| 1999 Australian Open |
2nd Round Interview
January 21, 1999
Monica Seles defeats A. Dechaume-Ballert 6-1,6-4
INTERVIEWER: Monica, well done. What happened at the end of the second set?
MONICA SELES: I don't know. I think at 5-1, I think I just let a couple of balls slip by me, and then I lost my concentration totally, and I slowed down on all of her slices, and as soon as I started doing that I got into trouble. So in some ways it was a good thing to happen, to keep me on my toes next time.
INTERVIEWER: So how do you spend the rest of the day?
MONICA SELES: Oh, I'm playing doubles next, so I think just really sitting, waiting for my doubles match. I mean, they haven't even gone on two singles match there, so - - -
INTERVIEWER: Monica, you and Jana may play Hingis and Kournikova in the third round. How will it feel to play the "Spice Girls" - that's what I call themselves?
MONICA SELES: Oh, okay, that's their definition. I mean, I never play with Jana doubles, and we have a first match to win today, so I don't know what to expect. I'm just really happy to play with someone as good as Jana, so if we get there, I don't know. I mean Jana and Martina are doubles partners. Obviously I played a few times with Anna, so I'm sure it will be a very interesting doubles match.
INTERVIEWER: What do you think about Anna's serve, Monica? What's wrong with it?
MONICA SELES: It's tough. I think Anna and Paolo will know the answer to that one, only.
INTERVIEWER: Monica, how do you rate your form?
MONICA SELES: I feel pretty good coming into the tournament. I don't think I'm playing like spectacular, but I'm pretty comfortable, and hopefully as the matches get along I'll be playing better and attacking more and feeling stronger out there.
INTERVIEWER: Monica, some players use their emotions off court to channel on court positively; others try to black it out. Do you compartmentalise when you go on court? How do you use that emotion?
MONICA SELES: No, I just really separate my tennis game from my personal life. Obviously it's a little bit harder with my father because he was such a big part of my tennis. I like to do that. I was trying really hard. Sometimes I was successful, sometimes I wasn't. But otherwise, no, when I go out there I just worry about the tennis. You know, anything else can happen in life. But otherwise there would be major trouble out there.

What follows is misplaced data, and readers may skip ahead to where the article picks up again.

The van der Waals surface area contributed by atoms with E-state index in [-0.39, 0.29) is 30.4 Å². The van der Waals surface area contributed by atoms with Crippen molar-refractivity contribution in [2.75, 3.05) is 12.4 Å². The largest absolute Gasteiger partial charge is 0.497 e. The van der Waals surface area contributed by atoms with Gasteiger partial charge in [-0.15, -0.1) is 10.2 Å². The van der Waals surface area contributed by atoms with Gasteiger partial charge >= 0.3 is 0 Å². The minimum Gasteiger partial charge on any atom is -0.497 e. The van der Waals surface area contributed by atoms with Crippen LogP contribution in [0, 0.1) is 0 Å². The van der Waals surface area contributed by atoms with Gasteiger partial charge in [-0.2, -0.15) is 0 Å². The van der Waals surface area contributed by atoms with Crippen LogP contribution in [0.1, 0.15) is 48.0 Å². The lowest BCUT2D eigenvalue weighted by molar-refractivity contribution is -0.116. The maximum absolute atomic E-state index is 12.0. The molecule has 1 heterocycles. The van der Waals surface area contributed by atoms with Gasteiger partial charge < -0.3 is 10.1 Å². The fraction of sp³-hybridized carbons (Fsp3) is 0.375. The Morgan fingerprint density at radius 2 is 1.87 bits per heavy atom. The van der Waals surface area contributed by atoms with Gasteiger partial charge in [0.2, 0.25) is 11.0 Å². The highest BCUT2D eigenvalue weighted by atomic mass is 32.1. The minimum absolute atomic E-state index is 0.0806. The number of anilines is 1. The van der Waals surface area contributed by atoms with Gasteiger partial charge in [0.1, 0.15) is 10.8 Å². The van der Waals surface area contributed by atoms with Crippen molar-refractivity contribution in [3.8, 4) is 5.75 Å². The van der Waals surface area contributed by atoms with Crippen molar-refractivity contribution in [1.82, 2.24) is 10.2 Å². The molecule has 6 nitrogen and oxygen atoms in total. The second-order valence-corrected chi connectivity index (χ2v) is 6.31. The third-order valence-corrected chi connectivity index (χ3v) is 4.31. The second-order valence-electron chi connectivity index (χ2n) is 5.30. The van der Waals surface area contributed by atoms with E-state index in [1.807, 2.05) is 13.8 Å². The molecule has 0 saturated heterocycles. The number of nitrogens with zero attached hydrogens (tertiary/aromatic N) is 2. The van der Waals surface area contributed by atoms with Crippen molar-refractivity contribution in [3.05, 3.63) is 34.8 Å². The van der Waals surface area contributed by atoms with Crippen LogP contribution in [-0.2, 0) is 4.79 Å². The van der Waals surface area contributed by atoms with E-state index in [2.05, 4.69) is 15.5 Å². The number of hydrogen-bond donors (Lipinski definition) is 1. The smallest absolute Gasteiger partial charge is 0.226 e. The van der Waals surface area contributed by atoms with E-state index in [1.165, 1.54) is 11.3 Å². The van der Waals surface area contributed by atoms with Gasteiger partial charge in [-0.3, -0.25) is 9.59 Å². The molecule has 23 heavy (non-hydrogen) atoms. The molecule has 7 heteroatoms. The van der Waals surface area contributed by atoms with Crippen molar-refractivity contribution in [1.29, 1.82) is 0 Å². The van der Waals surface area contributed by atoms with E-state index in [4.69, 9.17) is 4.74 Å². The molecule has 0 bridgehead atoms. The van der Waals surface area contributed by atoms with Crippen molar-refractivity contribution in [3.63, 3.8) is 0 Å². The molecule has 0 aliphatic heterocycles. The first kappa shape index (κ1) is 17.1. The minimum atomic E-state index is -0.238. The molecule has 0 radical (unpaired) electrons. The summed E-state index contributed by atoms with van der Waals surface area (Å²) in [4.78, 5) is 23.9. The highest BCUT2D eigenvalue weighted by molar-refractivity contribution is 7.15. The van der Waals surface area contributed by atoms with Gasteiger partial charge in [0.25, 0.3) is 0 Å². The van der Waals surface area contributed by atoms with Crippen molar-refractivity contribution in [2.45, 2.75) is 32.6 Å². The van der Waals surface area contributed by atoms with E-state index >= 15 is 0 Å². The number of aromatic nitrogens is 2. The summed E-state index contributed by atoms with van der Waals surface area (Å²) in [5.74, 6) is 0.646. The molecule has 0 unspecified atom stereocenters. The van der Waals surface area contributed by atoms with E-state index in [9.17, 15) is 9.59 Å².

INTERVIEWER: Have you been going to the casino at all, or doing any betting?
MONICA SELES: No. No, I didn't. No, I don't have a chance. I just went to see a couple of movies at a great movies theatre, and that has been really it.
INTERVIEWER: The gold pass?
MONICA SELES: Yeah, very nice.
INTERVIEWER: At a tournament do you cook your own food, or do you just stick to going out?
MONICA SELES: Yeah, I think here it's a little bit harder, obviously, because I don't have too many, anybody here with me, so it's hard for me. I go by myself a few nights, but I've been going out with Mary Joe a few times. But mostly, if you play singles and doubles you really don't have a chance to go out; it's room service. And I think as the matches get tougher and the heat is going to get worse, you just want to save your energy for the match.
INTERVIEWER: Are you playing more doubles than you used to?
MONICA SELES: I used to play quite a lot of doubles before I got stabbed, and then once I came back from that I didn't play for a year. And then last year I really started playing and I started doing well, and I kind of, really was enjoying it. And I think it helps my serve, for sure - it helped last year - and my returns. It's just good, I really enjoy it. Obviously I had some really fun partners. That helps. And I learned a few - I played with Natasha last year. I learned a lot from her. I'm just really enjoying it.
INTERVIEWER: Monica, you talk about having to go out to dinner alone. That would surprise a lot of people?
MONICA SELES: I don't go out alone. I tried that once, boy oh boy. Wrong idea. It didn't work. That was a really quick turn-around, that's for sure, back to the room. I mean, people are really nice always, but there are some people who are really forward. I'm not a person that can just kind of brush them off and they ask sometimes really strange questions. I'm sure that their intentions are very nice, but it leads to some very uncomfortable situations. Even if my hitting partner is with me a few people come up and, just, like, wow, okay. So I have stopped doing that. I mean, in my situation that's not a good one, especially when there's a tennis tournament in the city. At home, it's fine. But here, I think it's too tough.
INTERVIEWER: How do you disguise yourself?
MONICA SELES: I put a hat on, or glasses. But I think it's so tennis oriented here, these few weeks, that, you know, everybody is just looking for tennis players everywhere you go, so obviously, they are just looking for you
INTERVIEWER: Where was that time you went out on your own, Monica?